I had an agency contact me last week about how to customize the MapSVG WordPress Plugin. I had never heard of the plugin and wasn’t really sure what they meant at first. However, after going through it with the client and taking a look at the base plugin, I was confident there was no reason to think it couldn’t be done.
Why Customize the MapSVG WordPress Plugin?
Essentially, the agency needed to have the ability to query the WordPress posts for a custom taxonomy they put in place. They wanted to categorize posts by the county in Minnesota to which they pertained. As the plugin comes, they have no way to move past the handlebars templates that query their proprietary database.
The Process of Customizing the MapSVG Popover
The First Method
In order to not make it look blank before our results pulled up, I placed ‘Loading…’ in the MapSVG plugin’s template since that would be the first thing pulled into the page. Then, I created an object-oriented PHP script that did the WordPress query looking for the custom taxonomy the client had in place already.
Now that we have a way to see the articles we need, I created a jQuery script that:
- listens for a click on any of the paths in the map,
- does an Ajax call to the PHP script, and
- replaces the ‘Loading…’ text with either a list of articles or a message saying none were found.
The Second Method
At this point of trying to customize the MapSVG WordPress plugin, it totally worked. Exactly like I’d planned it, even (which almost never happens). But…
It was a little slow to update the text on mobile. This is never good. It’s especially not good since the search engines are making the push for mobile user experiences to be better.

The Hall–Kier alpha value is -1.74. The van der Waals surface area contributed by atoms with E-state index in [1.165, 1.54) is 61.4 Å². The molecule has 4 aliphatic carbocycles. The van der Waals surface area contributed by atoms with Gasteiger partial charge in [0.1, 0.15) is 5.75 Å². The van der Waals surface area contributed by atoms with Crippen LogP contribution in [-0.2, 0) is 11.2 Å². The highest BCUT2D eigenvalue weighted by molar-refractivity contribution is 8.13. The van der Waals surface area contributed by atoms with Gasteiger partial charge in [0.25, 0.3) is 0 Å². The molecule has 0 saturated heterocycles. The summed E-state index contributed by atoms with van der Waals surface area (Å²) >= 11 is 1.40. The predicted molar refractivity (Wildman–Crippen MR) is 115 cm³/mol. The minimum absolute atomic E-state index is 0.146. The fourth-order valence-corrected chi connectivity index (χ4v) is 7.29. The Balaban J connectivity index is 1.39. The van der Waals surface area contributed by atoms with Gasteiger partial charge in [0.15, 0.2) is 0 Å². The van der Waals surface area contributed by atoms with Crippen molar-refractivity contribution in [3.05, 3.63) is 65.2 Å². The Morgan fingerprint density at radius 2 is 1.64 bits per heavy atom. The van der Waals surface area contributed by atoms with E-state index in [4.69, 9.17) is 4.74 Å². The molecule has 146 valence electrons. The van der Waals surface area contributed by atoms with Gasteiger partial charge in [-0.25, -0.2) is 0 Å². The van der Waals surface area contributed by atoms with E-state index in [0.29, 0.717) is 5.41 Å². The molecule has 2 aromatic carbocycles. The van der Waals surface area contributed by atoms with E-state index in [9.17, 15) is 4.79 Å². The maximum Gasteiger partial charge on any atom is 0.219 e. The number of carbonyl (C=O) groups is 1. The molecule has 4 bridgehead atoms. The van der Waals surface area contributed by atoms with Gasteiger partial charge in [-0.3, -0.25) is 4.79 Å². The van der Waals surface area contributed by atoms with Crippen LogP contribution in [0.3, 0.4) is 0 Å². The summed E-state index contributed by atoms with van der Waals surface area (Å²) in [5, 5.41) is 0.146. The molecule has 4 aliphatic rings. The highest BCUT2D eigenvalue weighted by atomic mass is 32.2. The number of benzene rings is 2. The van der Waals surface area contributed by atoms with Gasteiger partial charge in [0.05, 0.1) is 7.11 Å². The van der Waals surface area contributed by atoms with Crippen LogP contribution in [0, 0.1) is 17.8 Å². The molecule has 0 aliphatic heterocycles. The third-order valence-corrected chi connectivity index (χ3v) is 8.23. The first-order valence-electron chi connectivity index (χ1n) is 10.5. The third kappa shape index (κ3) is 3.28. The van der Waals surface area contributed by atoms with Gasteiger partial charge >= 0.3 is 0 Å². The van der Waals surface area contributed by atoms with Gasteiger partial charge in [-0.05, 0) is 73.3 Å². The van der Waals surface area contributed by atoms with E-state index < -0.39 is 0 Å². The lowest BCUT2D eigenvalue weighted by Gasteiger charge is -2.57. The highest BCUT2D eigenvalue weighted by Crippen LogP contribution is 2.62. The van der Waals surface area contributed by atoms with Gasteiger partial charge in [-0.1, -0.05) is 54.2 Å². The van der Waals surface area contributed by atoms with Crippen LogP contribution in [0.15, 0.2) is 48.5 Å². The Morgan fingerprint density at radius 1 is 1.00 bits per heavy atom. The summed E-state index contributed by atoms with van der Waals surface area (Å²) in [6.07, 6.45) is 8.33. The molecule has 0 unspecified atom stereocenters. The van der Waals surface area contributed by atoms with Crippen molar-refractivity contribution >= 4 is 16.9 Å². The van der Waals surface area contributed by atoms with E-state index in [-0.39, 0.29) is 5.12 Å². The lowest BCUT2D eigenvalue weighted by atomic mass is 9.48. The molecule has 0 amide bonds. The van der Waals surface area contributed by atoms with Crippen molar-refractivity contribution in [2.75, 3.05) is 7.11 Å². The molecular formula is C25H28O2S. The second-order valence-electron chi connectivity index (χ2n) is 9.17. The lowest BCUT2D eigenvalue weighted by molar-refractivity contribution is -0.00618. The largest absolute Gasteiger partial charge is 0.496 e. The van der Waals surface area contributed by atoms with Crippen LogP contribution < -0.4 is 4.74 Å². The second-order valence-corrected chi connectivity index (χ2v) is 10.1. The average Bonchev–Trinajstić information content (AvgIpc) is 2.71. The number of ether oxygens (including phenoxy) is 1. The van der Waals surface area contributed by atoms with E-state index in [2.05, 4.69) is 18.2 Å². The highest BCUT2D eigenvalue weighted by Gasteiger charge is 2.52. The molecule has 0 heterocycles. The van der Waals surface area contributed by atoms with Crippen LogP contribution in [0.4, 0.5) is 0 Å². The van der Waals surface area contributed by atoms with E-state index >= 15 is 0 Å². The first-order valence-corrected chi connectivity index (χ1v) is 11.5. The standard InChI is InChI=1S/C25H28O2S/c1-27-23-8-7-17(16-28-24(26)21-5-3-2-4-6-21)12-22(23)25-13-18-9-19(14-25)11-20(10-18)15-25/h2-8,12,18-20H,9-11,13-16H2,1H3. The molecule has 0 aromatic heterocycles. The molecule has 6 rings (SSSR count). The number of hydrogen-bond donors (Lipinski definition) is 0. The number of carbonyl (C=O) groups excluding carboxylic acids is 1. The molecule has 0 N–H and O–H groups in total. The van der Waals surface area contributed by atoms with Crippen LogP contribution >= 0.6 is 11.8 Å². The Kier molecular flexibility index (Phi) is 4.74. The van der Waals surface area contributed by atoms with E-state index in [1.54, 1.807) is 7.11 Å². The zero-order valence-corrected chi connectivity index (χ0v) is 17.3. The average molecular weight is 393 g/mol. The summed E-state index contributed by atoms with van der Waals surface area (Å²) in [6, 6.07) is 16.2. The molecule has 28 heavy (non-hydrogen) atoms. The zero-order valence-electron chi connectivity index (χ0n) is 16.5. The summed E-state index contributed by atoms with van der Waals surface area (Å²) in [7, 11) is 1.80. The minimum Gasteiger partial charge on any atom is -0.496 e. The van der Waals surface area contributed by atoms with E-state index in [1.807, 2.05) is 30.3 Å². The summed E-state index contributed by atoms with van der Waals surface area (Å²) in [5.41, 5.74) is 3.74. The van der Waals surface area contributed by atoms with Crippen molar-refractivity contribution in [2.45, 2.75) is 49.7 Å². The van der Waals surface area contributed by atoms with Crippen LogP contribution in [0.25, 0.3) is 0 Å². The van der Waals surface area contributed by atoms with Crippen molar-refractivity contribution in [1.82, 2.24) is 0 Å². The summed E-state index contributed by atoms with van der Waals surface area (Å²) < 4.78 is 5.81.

While I doubt the Googles of the world would mimic a `touchstart` action on a path they don’t know has a need for it. Obviously, they can check for event listeners and things, but I’m not sure they do.
Anyways, I needed to make this faster. So instead of it doing an Ajax call to a PHP script every time there’s a click, I do one call when the page loads and load that into a JS variable.
However, this still wasn’t as fast as it could be.
The Final Method
So the final method to customize the MapSVG WordPress plugin took the time from the authors whenever they create, save, or delete a post instead of the end-user when making a call. When an author performs any of those three actions, it runs the query and creates the JSON file for the plugin to use.
Using this method, the custom WordPress plugin I built is only loading a JSON file and putting that data into a variable to look through. Because it’s doing this rather than making any calls when the user clicks a button, it was much faster.
The end result: a popover that shows the articles for the proper county quickly.
Need Your Own Custom WordPress Plugin?
If you need help creating your own solution to an interesting problem and want to try out a custom WordPress plugin, get in touch and we’ll chat.